Slow, Steady Progress in Pa. as 77,000 of 1 Million in Phase 1A Have Received Vaccine

Hundreds of thousands of Pennsylvania healthcare workers and older residents living in longterm care facilities remain in line for first doses of coronavirus vaccine, state Health Secretary Dr. Rachel Levine said Monday

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Less than 10% of the healthcare workers and older Pennsylvanians who make up Phase 1A of the state's vaccination rollout plan have received their first doses, but the top health official said she expects a "consistent, weekly distribution" of the coronavirus vaccine in the weeks ahead.

It will like take several weeks before all of the estimated 1 million Pennsylvanians who make up Phase 1A receive their first dose, Health Secretary Rachel Levine said Monday.

This week -- the third since vaccinations started earlier this month -- Levine said 58 hospitals and longterm care facilities will receive 73,000 doses of vaccines from Pfizer and Moderna.

Once all healthcare workers and older citizens living in longterm care facilities throughout the state receive those doses, next up will be first responders and a vast number of Pennsylvanians who either work in jobs "critical" to the functioning of society. Younger Pennsylvanians who are considered "high risk" to COVID-19 infections may also be in Phase 1B. It remains unclear exactly what order workers in Phase 1B will be given doses.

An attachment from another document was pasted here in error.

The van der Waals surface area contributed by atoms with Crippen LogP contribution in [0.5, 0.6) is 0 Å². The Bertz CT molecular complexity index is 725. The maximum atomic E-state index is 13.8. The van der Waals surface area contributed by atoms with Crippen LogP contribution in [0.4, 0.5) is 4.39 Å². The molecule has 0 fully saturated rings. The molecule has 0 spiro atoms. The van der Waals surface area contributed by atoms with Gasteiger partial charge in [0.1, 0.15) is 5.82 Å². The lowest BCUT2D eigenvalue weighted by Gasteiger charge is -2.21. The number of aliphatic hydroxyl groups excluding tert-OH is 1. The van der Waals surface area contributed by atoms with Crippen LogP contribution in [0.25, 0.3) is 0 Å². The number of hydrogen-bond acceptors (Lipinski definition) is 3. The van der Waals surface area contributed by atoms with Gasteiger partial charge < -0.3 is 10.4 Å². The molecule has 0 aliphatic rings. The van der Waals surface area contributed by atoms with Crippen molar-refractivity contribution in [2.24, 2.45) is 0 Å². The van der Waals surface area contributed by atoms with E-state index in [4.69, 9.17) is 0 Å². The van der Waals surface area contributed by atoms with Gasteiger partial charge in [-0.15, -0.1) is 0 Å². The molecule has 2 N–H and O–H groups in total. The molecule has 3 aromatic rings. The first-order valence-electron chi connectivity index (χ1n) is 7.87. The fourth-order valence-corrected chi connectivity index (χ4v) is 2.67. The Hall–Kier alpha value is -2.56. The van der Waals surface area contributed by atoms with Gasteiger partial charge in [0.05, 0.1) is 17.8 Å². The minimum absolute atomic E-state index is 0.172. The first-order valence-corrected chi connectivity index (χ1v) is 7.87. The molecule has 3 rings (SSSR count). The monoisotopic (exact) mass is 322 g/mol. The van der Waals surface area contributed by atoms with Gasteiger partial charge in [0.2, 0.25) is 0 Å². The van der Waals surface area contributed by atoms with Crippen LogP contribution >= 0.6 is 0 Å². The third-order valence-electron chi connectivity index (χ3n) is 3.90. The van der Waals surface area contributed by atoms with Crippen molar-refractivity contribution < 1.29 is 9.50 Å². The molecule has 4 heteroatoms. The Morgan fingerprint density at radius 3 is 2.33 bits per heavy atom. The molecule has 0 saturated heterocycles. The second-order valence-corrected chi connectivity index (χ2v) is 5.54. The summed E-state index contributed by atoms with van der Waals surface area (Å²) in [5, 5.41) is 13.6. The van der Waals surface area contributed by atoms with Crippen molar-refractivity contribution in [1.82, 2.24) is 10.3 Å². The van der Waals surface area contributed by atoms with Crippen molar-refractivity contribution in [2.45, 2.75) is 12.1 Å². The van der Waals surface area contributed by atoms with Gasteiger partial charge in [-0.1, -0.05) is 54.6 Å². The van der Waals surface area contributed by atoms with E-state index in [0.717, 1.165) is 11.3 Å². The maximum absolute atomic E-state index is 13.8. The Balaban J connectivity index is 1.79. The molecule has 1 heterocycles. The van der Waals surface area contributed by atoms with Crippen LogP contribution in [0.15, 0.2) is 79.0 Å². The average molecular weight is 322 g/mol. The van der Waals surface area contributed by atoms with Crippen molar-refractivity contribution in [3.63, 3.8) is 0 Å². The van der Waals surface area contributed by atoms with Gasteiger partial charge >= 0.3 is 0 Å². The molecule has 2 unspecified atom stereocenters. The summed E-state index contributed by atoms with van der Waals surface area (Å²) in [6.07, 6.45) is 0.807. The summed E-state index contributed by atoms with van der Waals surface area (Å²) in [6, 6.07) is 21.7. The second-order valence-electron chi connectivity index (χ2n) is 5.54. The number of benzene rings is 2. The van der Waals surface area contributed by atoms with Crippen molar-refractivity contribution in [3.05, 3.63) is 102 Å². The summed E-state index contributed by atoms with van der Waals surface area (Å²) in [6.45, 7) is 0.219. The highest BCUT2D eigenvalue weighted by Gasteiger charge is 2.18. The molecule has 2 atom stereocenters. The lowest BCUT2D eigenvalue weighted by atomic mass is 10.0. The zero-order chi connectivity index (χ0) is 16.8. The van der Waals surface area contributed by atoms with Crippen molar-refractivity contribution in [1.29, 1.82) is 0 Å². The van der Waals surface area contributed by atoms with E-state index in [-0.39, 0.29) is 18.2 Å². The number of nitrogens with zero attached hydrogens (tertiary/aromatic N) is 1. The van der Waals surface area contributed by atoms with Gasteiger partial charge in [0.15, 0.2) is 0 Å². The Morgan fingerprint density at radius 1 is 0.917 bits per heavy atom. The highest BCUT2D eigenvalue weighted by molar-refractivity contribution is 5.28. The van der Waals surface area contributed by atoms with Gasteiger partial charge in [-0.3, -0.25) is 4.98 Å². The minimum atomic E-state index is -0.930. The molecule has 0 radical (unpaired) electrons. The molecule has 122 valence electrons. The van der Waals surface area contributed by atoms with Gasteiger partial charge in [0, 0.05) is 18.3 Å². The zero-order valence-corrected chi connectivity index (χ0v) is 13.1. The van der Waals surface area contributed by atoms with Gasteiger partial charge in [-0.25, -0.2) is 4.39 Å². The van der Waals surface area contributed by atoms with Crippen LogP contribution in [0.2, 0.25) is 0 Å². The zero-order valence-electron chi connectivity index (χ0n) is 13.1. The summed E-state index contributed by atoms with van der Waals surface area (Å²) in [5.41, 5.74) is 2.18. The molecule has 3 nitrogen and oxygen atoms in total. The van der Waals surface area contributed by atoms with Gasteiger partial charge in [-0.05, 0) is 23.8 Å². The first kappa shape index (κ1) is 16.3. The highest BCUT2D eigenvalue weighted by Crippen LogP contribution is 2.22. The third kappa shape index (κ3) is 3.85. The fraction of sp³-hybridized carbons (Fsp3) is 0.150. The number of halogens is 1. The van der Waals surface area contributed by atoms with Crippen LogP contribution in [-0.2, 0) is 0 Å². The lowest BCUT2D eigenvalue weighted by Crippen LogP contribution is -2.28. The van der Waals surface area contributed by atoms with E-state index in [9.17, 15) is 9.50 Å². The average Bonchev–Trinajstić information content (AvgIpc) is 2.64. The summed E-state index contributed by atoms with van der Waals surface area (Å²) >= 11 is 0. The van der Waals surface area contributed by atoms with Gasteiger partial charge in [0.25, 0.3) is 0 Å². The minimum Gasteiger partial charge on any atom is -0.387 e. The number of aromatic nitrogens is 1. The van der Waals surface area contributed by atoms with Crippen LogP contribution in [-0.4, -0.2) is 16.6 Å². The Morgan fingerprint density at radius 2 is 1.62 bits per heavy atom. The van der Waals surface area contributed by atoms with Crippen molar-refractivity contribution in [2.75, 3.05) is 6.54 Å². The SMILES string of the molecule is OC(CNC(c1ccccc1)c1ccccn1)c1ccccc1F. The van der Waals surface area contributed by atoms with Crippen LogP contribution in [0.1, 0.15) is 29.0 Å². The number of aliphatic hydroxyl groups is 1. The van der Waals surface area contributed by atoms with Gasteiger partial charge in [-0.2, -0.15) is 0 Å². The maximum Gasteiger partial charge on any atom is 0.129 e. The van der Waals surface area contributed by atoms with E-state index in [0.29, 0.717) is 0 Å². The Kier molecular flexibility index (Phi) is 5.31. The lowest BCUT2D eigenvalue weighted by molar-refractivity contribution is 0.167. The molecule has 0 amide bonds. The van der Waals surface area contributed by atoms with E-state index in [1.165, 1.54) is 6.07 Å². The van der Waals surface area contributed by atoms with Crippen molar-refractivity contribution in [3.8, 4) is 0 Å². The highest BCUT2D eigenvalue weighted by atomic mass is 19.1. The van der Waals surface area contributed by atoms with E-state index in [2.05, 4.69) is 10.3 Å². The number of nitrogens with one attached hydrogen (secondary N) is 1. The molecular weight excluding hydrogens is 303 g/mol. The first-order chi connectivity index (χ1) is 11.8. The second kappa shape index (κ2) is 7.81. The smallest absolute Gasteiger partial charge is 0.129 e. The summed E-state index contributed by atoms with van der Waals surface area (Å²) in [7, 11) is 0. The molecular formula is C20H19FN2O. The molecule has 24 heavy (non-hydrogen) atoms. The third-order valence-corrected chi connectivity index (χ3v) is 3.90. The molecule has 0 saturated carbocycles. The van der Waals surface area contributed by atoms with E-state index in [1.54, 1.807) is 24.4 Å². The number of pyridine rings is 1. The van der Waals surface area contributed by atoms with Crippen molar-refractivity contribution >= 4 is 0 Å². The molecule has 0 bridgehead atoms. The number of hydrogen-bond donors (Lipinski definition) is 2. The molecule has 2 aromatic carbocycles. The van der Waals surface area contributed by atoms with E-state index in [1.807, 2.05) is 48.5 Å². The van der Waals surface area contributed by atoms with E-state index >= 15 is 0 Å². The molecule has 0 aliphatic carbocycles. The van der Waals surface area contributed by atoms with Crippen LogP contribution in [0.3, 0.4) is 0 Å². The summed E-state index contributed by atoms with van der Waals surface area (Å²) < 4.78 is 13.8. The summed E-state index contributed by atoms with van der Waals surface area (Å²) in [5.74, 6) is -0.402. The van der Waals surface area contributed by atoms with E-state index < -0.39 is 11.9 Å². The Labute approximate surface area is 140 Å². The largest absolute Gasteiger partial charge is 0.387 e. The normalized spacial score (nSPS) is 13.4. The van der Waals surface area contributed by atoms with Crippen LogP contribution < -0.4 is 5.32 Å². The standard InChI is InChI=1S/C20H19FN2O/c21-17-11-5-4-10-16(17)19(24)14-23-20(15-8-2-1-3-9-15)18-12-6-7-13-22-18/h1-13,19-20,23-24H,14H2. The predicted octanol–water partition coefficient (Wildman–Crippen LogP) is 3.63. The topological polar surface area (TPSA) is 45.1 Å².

That decision is still likely months, not weeks, away. The state is using distribution guidelines issued by the U.S. Centers for Disease Control and National Institute of Health.

This graphic is provided in a report by the National Academies of Science, Engineering and Medicine that was commissioned by the CDC and NIH.

The general public in Pennsylvania is not expected to be eligible for the vaccine until late spring or early summer at the earliest, Levine said.

She added that the vaccine rollout is being conducted so that those who receive their first dose will then receive their second dose three to four weeks later. Those who receive the Pfizer vaccine will receive their second dose three weeks later while those who receive the Moderna vaccine will receive it four weeks later.

"We anticipate there will be consistent weekly distribution in Pase 1A," Levine said at a press conference Monday. But she noted that Pennsylvania's Department of Health, as well as Philadelphia's Department of Health, which is receiving doses separately from the state, do not know week-to-week how many doses they will receive for distribution.

The state and city are given doses weekly from the federal government.

The pandemic has increased in the number of cases for three straight months, with each setting monthly records for cases. In December alone, 1 in 59 Americans became infected with the coronavirus.

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